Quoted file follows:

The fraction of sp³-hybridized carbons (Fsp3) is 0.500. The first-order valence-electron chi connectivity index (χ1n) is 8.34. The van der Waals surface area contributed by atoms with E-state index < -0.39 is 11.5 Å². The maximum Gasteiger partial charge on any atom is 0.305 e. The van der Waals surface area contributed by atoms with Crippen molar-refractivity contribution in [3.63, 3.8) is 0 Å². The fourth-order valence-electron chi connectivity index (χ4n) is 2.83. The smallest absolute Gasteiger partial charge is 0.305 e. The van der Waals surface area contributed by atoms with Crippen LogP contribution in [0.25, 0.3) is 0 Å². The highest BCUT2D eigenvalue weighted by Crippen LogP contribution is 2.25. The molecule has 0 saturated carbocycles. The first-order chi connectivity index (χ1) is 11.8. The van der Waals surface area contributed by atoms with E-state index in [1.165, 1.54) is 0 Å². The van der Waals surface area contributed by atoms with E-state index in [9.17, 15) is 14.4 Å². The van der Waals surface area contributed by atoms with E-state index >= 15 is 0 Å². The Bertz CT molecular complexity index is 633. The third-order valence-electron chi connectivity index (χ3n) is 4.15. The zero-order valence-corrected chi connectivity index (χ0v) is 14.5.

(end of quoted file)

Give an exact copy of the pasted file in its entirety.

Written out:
The fraction of sp³-hybridized carbons (Fsp3) is 0.500. The first-order valence-electron chi connectivity index (χ1n) is 8.34. The van der Waals surface area contributed by atoms with E-state index < -0.39 is 11.5 Å². The maximum Gasteiger partial charge on any atom is 0.305 e. The van der Waals surface area contributed by atoms with Crippen molar-refractivity contribution in [3.63, 3.8) is 0 Å². The fourth-order valence-electron chi connectivity index (χ4n) is 2.83. The smallest absolute Gasteiger partial charge is 0.305 e. The van der Waals surface area contributed by atoms with Crippen LogP contribution in [0.25, 0.3) is 0 Å². The highest BCUT2D eigenvalue weighted by Crippen LogP contribution is 2.25. The molecule has 0 saturated carbocycles. The first-order chi connectivity index (χ1) is 11.8. The van der Waals surface area contributed by atoms with E-state index in [1.165, 1.54) is 0 Å². The van der Waals surface area contributed by atoms with E-state index in [9.17, 15) is 14.4 Å². The van der Waals surface area contributed by atoms with E-state index >= 15 is 0 Å². The Bertz CT molecular complexity index is 633. The third-order valence-electron chi connectivity index (χ3n) is 4.15. The zero-order valence-corrected chi connectivity index (χ0v) is 14.5.